Blog

Endoplasmic Biotech-You-Learn

Science is full of jargon and wonderful multi-syllabic words that roll off the tongue. One of my favorite biology phrases from junior high school days is “endoplasmic reticulum”.  With this blog, we’ll be going “endoplasmic” or “inside the cell” to find out more about the latest biotech-related research and global challenges. Our Designated Emphasis in Biotechnology PhD student bloggers will be writing for a general audience, aiming to educate and myth-bust about popular science topics, as well as highlighting campus research projects. Bloggers will also be sharing their experiences of graduate school, biotech-related internships and professional development advice for a wide range of professional career paths. DEB students are drawn from 29 STEM disciplines across the life sciences and engineering, so this blog will be a smorgasbord of biotech fun. Enjoy!  

- Dr. Denneal Jamison-McClung

How to Search and Organize Research Articles

As PhD students, reading is part of our life. There are so many new papers coming out every day, so many research blogs to follow, so many books to read. But, how would you find them and organize them? Certainly, I’ve seen people downloading everything to their desktop and piling up 100 pdfs with no labeling or grouping. To be honest, that was me at one point. When you start to write a report or research paper, it can become a nightmare to organize the reference list.

Protein Structure Prediction

If you are a PS4 player, you might have heard of a game called, “Detroit: Become Human”. The story is set in the city of Detroit during the year 2036; the city has been revitalized by the invention and introduction of Androids (Robot) into everyday life. These Androids are very intelligent and can behave just like humans. The story is about the humanity of the robots and the conflict between humans and artificial intelligence. There are now many novels and games discussing artificial intelligence and philosophies related to how it will change society.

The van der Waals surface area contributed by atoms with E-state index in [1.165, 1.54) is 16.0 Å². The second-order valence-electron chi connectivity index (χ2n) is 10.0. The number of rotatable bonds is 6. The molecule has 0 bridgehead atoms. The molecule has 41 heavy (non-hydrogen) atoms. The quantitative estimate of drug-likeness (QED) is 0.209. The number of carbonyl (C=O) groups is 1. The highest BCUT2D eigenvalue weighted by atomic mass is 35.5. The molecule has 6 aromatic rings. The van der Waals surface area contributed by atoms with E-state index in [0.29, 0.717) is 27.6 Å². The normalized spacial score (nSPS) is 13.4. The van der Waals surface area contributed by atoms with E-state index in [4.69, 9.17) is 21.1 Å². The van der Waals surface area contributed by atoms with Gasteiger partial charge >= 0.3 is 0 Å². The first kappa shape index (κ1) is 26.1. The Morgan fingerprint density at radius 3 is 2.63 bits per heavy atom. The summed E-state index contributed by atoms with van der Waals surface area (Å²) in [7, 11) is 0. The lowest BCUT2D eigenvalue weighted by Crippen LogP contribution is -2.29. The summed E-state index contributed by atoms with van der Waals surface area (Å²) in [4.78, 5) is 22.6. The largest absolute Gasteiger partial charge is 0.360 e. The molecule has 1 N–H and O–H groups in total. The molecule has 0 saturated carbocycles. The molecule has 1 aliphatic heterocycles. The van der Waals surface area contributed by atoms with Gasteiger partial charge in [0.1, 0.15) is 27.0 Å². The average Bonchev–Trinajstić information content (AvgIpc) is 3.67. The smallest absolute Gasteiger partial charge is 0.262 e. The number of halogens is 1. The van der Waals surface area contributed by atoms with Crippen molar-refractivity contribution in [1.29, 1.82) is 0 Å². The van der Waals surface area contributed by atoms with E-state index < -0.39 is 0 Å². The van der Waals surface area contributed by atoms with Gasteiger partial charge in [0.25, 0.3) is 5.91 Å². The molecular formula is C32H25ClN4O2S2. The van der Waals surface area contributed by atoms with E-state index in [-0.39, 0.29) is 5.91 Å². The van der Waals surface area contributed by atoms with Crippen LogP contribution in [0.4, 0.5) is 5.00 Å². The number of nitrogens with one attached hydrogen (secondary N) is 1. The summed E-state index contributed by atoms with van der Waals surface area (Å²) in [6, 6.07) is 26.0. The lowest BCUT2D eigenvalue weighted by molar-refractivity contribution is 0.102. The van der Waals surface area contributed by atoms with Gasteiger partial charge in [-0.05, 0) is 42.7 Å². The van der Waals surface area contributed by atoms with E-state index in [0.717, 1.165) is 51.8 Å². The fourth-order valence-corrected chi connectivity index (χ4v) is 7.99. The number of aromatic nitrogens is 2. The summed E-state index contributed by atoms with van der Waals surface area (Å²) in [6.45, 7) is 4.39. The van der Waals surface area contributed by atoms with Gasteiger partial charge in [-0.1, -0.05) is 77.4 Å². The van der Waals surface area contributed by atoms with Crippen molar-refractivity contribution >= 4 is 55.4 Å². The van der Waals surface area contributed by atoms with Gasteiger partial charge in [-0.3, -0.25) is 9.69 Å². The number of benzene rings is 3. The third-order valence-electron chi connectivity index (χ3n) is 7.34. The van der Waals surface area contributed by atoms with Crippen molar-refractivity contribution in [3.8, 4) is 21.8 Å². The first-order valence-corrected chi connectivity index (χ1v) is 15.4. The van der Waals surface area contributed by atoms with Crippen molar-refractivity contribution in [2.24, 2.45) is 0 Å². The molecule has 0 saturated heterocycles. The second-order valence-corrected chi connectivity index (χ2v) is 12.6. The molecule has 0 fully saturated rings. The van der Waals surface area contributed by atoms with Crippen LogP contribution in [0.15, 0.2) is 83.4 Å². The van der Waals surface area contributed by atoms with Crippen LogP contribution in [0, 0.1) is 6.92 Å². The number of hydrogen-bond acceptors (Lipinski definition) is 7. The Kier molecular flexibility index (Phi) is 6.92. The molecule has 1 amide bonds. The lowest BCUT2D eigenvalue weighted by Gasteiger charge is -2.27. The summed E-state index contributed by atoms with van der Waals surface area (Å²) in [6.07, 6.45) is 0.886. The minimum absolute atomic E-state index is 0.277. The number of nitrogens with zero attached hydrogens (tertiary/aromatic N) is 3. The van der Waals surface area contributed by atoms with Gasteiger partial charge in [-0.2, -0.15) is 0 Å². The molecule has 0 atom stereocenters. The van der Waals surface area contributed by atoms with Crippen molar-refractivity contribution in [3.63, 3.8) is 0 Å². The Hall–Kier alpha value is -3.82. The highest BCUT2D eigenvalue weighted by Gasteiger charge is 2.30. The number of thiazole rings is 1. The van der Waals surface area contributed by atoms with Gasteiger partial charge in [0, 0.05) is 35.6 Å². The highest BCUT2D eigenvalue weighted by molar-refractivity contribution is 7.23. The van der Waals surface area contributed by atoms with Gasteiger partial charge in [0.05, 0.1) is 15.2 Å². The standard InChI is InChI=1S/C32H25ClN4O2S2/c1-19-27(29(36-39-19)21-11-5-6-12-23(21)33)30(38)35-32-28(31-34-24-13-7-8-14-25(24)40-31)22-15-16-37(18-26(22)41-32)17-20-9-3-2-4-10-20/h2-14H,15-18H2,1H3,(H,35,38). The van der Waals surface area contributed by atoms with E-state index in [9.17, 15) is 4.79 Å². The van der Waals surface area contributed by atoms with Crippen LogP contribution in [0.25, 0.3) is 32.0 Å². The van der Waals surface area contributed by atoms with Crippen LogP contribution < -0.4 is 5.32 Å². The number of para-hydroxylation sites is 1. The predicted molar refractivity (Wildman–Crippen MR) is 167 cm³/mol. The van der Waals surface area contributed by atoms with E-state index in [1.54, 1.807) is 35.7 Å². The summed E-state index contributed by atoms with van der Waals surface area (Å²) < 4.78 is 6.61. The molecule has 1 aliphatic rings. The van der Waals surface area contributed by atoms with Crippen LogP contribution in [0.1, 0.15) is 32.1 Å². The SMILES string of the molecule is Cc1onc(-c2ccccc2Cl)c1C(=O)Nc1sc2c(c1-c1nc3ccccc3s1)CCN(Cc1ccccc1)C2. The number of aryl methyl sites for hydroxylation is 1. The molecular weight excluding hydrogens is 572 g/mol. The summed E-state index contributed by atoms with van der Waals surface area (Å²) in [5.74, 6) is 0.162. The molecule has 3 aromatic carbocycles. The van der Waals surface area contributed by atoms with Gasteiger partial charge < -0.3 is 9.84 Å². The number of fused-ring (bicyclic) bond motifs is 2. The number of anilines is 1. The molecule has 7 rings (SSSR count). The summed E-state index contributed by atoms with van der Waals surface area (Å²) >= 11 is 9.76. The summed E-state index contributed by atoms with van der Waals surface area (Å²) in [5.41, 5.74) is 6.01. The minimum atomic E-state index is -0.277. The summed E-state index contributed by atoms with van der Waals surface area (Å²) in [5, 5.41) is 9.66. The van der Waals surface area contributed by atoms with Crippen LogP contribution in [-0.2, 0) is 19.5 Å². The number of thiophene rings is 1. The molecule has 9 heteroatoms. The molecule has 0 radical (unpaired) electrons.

Engineering Fungi as Enzymatic Powerhouses for a Plant-Based Economy

The public perception of fungi is typically focused on the beautiful, and occasionally delicious, fruiting bodies of a relatively limited range of fungal species. But the human applications of fungi and the compounds they produce go well beyond our dinner plate or photo album. Fungi, many of which gain energy from decaying plant matter, are known to produce a wide suite of enzymes specializing in the degradation of biomass components. Of particular interest is their capacity to break down lignocellulose, a complex and abundant constituent of plant tissue that forms secondary cell walls.

Computational Chemistry Studies of Terpene Synthase

On a typical morning, I usually grab an orange and get a cinnamon bagel from coffee shop for breakfast. Around 11 am, I have an apple as a snack. I normally get the steamed broccoli in the dining hall for lunch. In the evening on my way back home, sometimes I can smell cannabis on the highway — everything I just mentioned contains terpene. Citrus fruits usually have a large amount of limonene. Cinnamon, broccoli, and some other spices possess β-caryophyllene, which has anti-diabetic potential.

Modern-Day Fluorescent Techniques in Research

Modern-Day Fluorescent Techniques in Research

by Chidera Alim

Fluorescence microscopy techniques have been used extensively for both research and diagnostic purposes. Recent advances in fluorescence microscopy have enabled detailed investigation and understanding of life on an intracellular level. This originates from tools and techniques that allow visualization of molecular signaling events. Before we discuss these techniques, let’s briefly review the concept of fluorescence.